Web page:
The speed with which the group has descended into its current depths has taken many by surprise. Certainly, the current crisis has come as a major blow to all eight “independent” non-executive directors who resigned from the board at the beginning of January after an average of six years’ service with the society. Chief executive Alan Nash resigned in December 2000, following the collapse of merger talks with Prudential.
Nash was succeeded by Chris Headdon, the FD or “general manager – finance”, who was promoted to the board in July 1999, having been made “appointed actuary” in 1997. The only other survivor of the self-inflicted bloodletting was David Thomas, general manager for investments. Hence, an 11-strong board has lost nine members in less than a year, leaving the two executives most closely associated with the financial management and investment performance of the group.
“We face the future with renewed vigour and commitment to continue the society’s success,” says the text beneath the directors’ photographs on page 7 of the Annual Report.
The Directors’ Report and Accounts sets out how the society had “voluntarily” adopted the Combined Code of corporate governance, though it is not listed.
It sets out how the audit committee considers risk management reports and says that there is a system of internal controls that provide “reasonable, but not absolute, assurance that (the) company will not be hindered in achieving its business objectives … In assessing what constitutes reasonable assurance, the Directors have regard to the materiality of any risks …
The Directors consider that the society has adequate resources to continue in business for the foreseeable future.” All good boilerplate stuff and, in the view of the directors and auditors Ernst & Young, the going concern concept was quite appropriate.
But what did the Equitable say about the Guaranteed Annuity Rates problem?
It admits that “our new pensions business was hit by the adverse publicity”.
Later, it says, “our experience of the Guaranteed Annuity Rates issue suggested that our communications strategy required a significant overhaul.”
A three-page section is devoted to the issue of GARs and explains why “some commentators” have been wrong to argue that the society is trying “to wriggle out of its obligations” by awarding “different rates of final bonus” to policy holders who exercise their right to receive a guaranteed annuity, rather than a market-based “fund form” annuity.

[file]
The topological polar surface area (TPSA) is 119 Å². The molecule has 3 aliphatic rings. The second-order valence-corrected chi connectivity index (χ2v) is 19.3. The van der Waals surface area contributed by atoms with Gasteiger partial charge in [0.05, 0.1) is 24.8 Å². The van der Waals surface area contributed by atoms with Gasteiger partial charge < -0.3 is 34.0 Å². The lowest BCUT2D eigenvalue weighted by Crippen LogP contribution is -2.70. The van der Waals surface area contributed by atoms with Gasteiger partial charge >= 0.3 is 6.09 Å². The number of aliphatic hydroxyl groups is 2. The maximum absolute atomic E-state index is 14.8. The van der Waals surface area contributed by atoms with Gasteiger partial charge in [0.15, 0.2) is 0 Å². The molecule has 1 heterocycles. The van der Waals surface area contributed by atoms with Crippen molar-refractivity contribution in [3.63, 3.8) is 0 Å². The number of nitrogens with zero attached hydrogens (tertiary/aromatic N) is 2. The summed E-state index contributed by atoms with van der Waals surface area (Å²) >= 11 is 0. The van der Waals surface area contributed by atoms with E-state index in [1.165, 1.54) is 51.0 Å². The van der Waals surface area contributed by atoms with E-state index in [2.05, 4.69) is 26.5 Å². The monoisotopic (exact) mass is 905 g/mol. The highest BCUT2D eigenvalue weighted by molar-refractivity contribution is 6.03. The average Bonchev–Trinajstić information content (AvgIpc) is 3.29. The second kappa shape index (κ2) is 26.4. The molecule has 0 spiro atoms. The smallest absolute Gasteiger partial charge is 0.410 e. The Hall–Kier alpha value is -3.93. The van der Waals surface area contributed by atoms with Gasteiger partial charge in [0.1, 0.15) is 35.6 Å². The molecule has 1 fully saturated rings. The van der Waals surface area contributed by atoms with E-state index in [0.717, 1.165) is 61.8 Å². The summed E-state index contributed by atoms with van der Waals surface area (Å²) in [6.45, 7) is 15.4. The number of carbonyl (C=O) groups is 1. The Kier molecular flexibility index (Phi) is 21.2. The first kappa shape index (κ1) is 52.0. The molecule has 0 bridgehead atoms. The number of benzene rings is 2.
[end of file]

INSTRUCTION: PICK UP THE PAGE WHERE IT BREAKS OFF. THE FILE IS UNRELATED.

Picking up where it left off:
But while this explanation makes clear that GAR policies had not been sold since 1988, it adds that market annuity rates have generally been lower than the guaranteed rates since 1994 – so the problem had been developing through most of the last decade. Most of the directors who resigned recently would have been on the society’s board over this time.
The Equitable’s argument is demonstrated by an example: if an investor’s policy is worth #85,000 but his “share” of the group’s assets ought to be #100,000, then a #15,000 final bonus need not be paid if, say, a 10% guaranteed annuity yields #8,500 per year, while a market rate annuity of 8% on a fully topped-up policy worth #100,000 yields only #8,000. There is scant mention of the counter-argument – even though the society had already lost in the Court of Appeal. The Annual Report says: “We have received a number of complaints from policyholders who do not believe that it is fair for the final bonus to be different depending on the form of benefit chosen.” In response to such complaints, The Equitable effectively went to court to determine whether its bonus policy was valid.
While The Equitable claimed in the Annual Report that the cost of the additional benefits to GAR holders “is unlikely to exceed #50m in total over the coming years”, it adds that, “for accounting purposes”, a #200m provision has been made in the balance sheet “to provide an allowance for more extreme future changes in financial conditions …” The audited accounts themselves contain the single sentence, in note 17: “An additional amount of #200m (1998: #200m) is included as a prudent provision for any additional liabilities which may arise through clients choosing to exercise guaranteed annuity options under their policies.” Current estimates, however, are that the value of these extra costs is more like #1.5bn – yet neither the degree of risk that the House of Lords decision might go against the society nor any contingency reflecting such a huge figure merited any mention in 64 pages of annual reports and accounts.
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